This is a great question, because the answer is…it depends. Since there isn’t a “one-size fits all” approach here, we’re going to break it down in terms of the issues at hand.
According to the American Academy of Dermatology, “Acne affects more than 50 percent of women between the ages of 20-29 and more than 25 percent of women between the ages of 40-49.” When looking at ways to treat acne, it’s important to understand how it happens. First, your body produces oil called “sebum” from your sebaceous gland which is located inside a hair follicle. To keep skin from losing moisture, the body will release sebum to coat the skin. At the same time, your skin turns over in a natural cycle. When dead skin cells get mixed with sebum, it can get trapped in a hair shaft and thus a blockage is created. Bacteria that is naturally on your skin is trapped in this pocket and multiplies causing inflammation. Hence you have a pimple.
Pregnancy mask? Liver spots? Sun spots? All the same thing, but in the medical world it’s called hyperpigmentation. Your skin is comprised of a few layers which functions to protect the inside of your body. Within these layers are small cells called melanocytes (me-lan-o-cytes) which create brown pigment when sun rays hit them. It’s your body’s natural sunscreen. At times this can also be caused by hormones and various triggers.
30’s - 40’s+
Statistically speaking, most women are done with acne by age 40. However, as we age, our body doesn’t produce collagen at the same rate it did when we were younger. Thus, the anti-aging and the search for the “fountain of youth” begins to take place. To understand skin, it’s important to distinguish between collagen and elastin. If you were to take a room and look at the framework within the walls you would have elastin--it provides structure and elasticity to our skin. On the flip side, the walls in the room could be thought of as collagen, because they provide structure to the skin. Regarding skincare, it’s time to start using retinols, because they tell skin to turnover and create new collagen. Just don’t go overboard here. It’s important to start slow and take your time. Retinol in large doses can cause irritation, redness and swelling. Instead, for the first two weeks, try it every other night for an hour, then wash it off. As your skin adjusts, you can begin to increase the frequency; be sure to follow the instructions on the bottle, or by a licensed physician.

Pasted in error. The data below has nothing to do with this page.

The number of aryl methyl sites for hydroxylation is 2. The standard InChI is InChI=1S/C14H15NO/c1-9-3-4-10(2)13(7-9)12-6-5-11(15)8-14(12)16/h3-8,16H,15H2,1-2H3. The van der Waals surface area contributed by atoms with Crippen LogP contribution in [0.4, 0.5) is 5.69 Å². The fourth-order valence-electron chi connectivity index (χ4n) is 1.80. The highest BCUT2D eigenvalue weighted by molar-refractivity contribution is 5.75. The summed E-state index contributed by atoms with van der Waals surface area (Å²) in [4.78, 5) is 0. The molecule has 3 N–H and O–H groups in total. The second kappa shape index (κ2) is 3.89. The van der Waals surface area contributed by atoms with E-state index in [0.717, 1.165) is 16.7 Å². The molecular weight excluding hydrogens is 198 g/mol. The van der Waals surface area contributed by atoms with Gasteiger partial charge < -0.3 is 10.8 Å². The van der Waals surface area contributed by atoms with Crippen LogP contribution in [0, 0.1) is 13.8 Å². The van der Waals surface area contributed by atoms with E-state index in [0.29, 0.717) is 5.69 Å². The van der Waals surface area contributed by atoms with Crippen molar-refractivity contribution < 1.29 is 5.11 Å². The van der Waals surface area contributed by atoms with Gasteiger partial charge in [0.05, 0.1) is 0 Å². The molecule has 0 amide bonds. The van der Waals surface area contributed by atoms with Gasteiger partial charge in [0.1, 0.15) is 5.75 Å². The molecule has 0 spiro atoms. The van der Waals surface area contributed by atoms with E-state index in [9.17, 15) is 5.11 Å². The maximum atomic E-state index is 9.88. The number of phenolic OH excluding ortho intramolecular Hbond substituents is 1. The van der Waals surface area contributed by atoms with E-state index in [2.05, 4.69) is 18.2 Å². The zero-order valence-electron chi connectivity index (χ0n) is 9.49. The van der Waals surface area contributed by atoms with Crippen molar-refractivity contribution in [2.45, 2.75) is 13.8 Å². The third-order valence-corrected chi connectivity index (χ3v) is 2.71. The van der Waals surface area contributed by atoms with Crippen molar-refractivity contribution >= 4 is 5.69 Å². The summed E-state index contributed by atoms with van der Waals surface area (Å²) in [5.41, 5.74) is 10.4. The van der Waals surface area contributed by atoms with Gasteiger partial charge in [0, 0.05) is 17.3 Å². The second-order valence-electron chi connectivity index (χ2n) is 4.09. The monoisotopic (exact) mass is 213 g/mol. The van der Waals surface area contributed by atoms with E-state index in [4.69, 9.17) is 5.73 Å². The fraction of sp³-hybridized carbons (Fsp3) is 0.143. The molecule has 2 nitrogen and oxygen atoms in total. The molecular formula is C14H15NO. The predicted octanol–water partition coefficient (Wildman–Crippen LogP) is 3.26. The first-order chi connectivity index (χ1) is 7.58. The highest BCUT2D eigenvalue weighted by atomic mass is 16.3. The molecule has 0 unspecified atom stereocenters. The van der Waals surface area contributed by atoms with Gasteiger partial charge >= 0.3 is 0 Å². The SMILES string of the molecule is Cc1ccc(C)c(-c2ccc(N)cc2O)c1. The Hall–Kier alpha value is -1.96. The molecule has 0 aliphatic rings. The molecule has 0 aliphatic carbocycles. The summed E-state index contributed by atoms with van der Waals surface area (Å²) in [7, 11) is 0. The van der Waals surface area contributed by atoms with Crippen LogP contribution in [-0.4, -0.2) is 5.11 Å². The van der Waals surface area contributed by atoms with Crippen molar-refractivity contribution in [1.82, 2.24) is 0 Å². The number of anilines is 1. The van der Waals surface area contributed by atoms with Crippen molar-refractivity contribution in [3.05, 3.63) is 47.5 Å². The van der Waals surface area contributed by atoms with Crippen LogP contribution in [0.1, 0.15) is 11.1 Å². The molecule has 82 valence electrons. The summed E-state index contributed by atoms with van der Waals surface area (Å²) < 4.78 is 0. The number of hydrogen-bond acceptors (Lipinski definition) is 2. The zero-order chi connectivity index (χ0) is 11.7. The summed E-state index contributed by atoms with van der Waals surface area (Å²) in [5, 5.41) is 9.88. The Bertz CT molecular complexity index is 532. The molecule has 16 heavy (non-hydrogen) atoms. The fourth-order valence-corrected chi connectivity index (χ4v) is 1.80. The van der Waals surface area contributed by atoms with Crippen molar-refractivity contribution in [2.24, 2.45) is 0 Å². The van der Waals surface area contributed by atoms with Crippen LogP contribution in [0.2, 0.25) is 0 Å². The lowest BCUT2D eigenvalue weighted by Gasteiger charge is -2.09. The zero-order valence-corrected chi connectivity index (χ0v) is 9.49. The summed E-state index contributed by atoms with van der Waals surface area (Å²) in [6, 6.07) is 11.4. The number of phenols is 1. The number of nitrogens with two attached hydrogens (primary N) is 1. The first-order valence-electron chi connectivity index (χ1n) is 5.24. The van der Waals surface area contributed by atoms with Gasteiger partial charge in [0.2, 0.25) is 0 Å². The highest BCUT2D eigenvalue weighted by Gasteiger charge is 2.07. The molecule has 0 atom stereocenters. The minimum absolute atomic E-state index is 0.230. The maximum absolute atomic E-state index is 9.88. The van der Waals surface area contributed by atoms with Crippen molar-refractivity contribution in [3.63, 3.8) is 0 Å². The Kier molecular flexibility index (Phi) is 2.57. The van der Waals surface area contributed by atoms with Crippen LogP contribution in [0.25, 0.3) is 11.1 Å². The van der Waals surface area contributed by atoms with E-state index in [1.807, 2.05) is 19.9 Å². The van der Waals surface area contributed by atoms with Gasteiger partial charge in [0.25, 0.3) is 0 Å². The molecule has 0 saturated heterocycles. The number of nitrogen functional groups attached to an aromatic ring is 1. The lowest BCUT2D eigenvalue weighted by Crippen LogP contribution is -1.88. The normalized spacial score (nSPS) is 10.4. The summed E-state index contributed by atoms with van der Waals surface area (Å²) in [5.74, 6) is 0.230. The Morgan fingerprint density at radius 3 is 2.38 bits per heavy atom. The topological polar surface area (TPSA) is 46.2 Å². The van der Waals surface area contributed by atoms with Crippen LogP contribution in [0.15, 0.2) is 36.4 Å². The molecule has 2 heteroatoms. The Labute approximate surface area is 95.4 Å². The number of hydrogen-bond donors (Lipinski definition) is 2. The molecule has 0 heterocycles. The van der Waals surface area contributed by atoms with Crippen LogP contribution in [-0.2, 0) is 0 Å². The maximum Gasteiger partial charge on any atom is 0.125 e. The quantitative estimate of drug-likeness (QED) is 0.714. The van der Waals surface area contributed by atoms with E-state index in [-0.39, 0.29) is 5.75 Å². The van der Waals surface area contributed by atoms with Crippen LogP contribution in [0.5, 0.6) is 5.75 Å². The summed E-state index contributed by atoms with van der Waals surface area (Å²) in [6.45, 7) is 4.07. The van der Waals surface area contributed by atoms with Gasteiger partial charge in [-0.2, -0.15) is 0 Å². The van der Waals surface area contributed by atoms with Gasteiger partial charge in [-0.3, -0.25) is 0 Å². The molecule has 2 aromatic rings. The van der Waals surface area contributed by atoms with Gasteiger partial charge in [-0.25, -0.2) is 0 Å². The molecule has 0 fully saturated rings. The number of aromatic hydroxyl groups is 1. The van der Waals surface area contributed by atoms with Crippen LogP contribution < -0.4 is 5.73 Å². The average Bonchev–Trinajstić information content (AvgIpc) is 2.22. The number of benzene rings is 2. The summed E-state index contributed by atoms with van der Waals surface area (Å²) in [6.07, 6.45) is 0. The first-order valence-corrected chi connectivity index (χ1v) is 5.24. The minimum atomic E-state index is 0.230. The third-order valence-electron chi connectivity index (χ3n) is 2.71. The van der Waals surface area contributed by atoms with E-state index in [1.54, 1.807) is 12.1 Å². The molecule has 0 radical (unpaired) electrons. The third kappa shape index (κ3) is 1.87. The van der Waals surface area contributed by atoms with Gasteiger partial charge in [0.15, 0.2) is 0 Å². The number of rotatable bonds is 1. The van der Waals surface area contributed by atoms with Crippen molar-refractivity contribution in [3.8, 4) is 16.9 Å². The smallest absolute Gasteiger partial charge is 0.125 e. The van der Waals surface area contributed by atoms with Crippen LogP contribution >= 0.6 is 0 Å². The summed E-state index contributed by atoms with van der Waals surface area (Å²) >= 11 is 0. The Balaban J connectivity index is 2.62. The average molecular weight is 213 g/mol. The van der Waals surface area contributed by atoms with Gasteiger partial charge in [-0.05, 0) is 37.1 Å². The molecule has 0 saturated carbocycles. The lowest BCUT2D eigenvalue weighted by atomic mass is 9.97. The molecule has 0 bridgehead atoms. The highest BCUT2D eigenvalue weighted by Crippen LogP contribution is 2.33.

A large study by published by Clinical Interventions in Aging, it demonstrates how well retinol works for anti-aging. But it also shows that it takes a minimum of 90 days to see results and that significant results start at 120+ days. It does work, but like anything else it takes time and consistency.
At the end of the day, you should start as soon as you are comfortable. We are all aging (even as you read this :)), so the sooner the better. Keep it simple and ease into it. Always wear sunscreen. And reapply it as it only lasts 2 hours tops. If you want a good place to start, take our skin care quiz. It custom tailors a full regimen for you (based on your lifestyle) that is delivered to your doorstep with instructions for use.
To healthy skin,
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